Top positive review
61 people found this helpful
Destined to be a classic
on August 4, 2007
"Death Note" the anime is finally arriving on American shores and it's about time. The manga is hugely popular in both Asia and the USA and has even been banned in China due to it's perceived bad influence on students. There have also been two live-action films. So how does this story translate to the small screen? Having not read the comic, I saw this show with fresh eyes and it practically ruled my life until I finished it. This is one of the most intriguing, complex, and unique television shows of any genre and you will be missing out if you choose to pass it by.
The story focuses on a boy, Light Yagami, who comes across a notebook at school one day. He takes it home and reads it's contents, finding instructions for using this "Death Note" (as it's labeled). Any human whose name is written in it, dies. Naturally, one would assume that this was a joke, so he tries it out on a criminal holding hostages live on television. It works, all right. A normal child would probably burn it, or at least hide it away and never use it again, but Light is an exceptional boy, one with an (almost) unrivalled intellect and a severe hatred of crime; not to mention a megalomaniacal streak a mile across. So he decides to use his new found power to rid the world of criminals and establish a new world order with him playing God and delivering justice as he sees fit. Shortly after finding the Note, Light meets it's owner, a shinigami (death god) named Ryuk who is one of the most psychotic-looking anime/manga creations ever; like the Joker had a baby with a feathered demon or something. So why would a shinigami like Ryuk want to leave a Death Note in the human world? Why, because he was bored and that's just how Ryuk rolls. He's a disturbingly likeable character with an addiction to apples -which symbolize original sin, of course, and serve as kind of a symbol for the series- and an antagonistic nature that has him constantly cackling in the background as the events of the series play out. He also gives Light somebody to talk too in his solitude, lest the series get too bogged down with voice-overs.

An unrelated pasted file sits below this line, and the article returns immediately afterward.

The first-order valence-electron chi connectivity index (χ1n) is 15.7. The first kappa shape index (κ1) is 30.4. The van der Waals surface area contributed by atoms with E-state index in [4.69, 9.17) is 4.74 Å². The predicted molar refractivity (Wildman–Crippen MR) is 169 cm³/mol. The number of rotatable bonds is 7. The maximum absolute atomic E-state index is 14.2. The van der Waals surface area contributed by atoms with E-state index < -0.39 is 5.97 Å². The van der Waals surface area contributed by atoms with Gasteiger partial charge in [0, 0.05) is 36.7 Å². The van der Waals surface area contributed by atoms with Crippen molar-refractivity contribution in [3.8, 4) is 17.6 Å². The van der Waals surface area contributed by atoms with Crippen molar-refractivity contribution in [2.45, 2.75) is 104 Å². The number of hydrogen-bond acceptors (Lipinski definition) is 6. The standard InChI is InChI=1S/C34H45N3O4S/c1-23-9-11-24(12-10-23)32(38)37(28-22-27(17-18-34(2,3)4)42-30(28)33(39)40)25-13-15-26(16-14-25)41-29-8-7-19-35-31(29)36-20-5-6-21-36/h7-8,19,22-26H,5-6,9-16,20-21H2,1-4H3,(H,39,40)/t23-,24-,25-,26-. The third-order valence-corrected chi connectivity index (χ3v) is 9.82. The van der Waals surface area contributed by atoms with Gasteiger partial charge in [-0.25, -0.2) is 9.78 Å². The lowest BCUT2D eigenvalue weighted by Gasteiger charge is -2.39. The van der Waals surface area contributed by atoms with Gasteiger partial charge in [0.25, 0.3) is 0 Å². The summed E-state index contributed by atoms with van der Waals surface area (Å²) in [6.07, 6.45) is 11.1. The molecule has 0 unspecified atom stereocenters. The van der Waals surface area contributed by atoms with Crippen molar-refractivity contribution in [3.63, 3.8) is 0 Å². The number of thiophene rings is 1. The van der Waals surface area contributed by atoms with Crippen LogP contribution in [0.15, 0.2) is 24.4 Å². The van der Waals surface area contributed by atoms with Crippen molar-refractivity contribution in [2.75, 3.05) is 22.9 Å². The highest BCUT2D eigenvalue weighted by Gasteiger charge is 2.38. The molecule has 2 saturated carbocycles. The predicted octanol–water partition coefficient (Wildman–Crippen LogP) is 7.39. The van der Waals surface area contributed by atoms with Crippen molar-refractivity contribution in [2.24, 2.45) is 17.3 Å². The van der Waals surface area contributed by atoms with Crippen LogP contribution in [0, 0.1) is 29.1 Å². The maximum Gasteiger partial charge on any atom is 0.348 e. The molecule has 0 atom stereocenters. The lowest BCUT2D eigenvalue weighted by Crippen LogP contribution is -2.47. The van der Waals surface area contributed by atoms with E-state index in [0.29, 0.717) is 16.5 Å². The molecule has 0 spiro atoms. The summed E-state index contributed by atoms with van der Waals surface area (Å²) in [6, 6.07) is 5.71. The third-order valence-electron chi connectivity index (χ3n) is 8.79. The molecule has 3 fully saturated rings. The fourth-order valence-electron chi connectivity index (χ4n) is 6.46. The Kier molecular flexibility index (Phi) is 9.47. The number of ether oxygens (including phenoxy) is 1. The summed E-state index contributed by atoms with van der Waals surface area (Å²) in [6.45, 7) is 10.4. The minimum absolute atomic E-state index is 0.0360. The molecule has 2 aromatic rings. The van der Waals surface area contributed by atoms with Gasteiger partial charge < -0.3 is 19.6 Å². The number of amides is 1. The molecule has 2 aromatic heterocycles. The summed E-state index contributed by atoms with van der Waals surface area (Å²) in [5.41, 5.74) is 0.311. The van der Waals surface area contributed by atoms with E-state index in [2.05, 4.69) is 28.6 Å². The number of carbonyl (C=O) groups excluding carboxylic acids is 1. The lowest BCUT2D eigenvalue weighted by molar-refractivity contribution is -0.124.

Soon, people take notice of the deaths and the hunt for Light is on. He is dubbed "Kira", a Japanese corruption of "killer", and a special investigation team is formed, headed by a reclusive genius detective that goes by the name "L". L's intellect matches Light's and the chess-like move-and-countermove game between them is mind-boggling to watch and forms the base of the series. As a character, L is a true original: a pale-faced boy with deep black owlish eyes, a series of of unsettlingly bizarre habits and mannerisms, and an insatiable sweet tooth. He is the closest thing "Death Note" has to a true hero (discounting the side characters such as Light's father, who risk their lives by aiding in L's investigation) since the protagonist is a cold-blooded killer who soon begins hunting and killing those sent to investigate Kira. The result of all this is a wild ride that will leave your head spinning at times and make you appreciate just how good writing can get for a television series.
Once you start this show, you will not be able to stop as the plot constantly thickens, more characters are introduced and killed off, earth-shattering developments and brilliant schemes play out before your stunned eyes, and the story just keep adding more and more layers until you feel immersed in this world of constant struggle for the future of the earth. All this from one notebook. It was a cool concept to start with, but the unbelievable writing is what makes this anime must-see material. Welcome to your new obsession.